Absorption Issues
Oil-soluble nutrients and most minerals are much better absorbed if ingested with meals rather than between meals. Therefore, multivitamins should be taken with meals. If two or more capsules or tablets are involved, divide these between at least two meals.

For those taking medications, it is a good practice to question the prescribing physician or dispensing pharmacist regarding interactions. Many medications do not fare well if taken with dietary supplements. Antibiotics and other medications often must be taken on an empty stomach and this does not mean just empty of food, but empty of any supplements, as well.

Special Nutritional Needs — Women and Men
It is not surprising then that women and men have different nutritional needs. Two nutrients, zinc and iron, illustrate the significance of this difference. Zinc is sometimes thought of as the “male” mineral because of its singular role in maintaining men’s urinary-genital tract and prostate health. Sexual activity, moreover, depletes zinc stores in men. Women don’t have prostates, so it is easy to see that physiology is important here! Women, however, lose iron regularly and may need to supplement with levels of iron that would be unhealthful for most men. Another example is calcium supplementation. While important to women to prevent osteoporosis, calcium supplementation may, according to some startling evidence, increase the rate of prostate cancer in men.

So here we have nutrients needs which clearly are different for men and women. Women prior to menopause need more iron and typically always can take plenty of calcium, whereas men are better off leaving iron and calcium to no more than the suggested daily levels of intake. (Iron for endurance athletes is a special matter.) Men may find that slightly higher intakes of zinc are beneficial, whereas most of the time women may not.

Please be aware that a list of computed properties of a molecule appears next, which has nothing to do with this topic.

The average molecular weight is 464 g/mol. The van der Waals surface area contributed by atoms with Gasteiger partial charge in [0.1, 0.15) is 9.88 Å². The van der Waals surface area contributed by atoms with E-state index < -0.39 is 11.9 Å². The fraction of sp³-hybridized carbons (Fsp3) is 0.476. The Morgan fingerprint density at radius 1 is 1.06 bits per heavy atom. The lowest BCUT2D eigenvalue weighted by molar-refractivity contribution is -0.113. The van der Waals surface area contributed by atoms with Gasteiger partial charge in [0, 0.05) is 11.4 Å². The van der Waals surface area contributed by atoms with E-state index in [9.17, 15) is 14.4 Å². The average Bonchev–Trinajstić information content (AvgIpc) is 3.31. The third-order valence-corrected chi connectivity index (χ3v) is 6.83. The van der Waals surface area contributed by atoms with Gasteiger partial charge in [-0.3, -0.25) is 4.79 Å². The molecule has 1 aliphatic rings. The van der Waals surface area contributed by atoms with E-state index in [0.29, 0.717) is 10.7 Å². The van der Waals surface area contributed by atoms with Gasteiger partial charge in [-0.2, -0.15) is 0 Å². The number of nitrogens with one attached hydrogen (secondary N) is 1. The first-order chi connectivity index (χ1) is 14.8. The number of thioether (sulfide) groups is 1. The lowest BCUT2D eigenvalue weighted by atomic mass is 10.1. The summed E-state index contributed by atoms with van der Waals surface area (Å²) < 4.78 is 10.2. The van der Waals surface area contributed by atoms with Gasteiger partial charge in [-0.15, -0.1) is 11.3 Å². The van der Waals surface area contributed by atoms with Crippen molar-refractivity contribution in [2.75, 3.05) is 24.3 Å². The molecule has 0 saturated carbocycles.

There are other areas that tend to separate women and men in nutrition. Men are more likely to suffer from cardiovascular disease and from certain types of stress-related conditions than are women, whereas women must deal with premenstrual syndrome, menopause and a variety of bladder conditions seldom experienced by males. Makers of multivitamin-mineral supplements for years have attempted to live with the “his and hers” nutritional divided. For women’s bone health needs, companies may include phytoestrogens and related items including soy isoflavones (genistein, daidzein, glycitein), ipriflavone, extracts of Vitex agnus-castus, and so forth and so on. For skin and hair, there are extracts of bamboo for silicon. Often included, but somewhat questionable in terms of the amounts of actives available in a multi, are herbal supplements for bladder health, such as cranberry. Finally, women of child-bearing years should make sure that they are getting adequate folic acid.

If not already taking a specialty supplement for prostate health, men may want a multivitamin-mineral supplement that contains lycopene and additional zinc. For the cardiovascular system, coenzyme Q10 and grape seed extract make sense. For adaptogenic purposes and to help combat stress, extracts of Withania somnifera root may be helpful.

This list can be extended considerably, of course.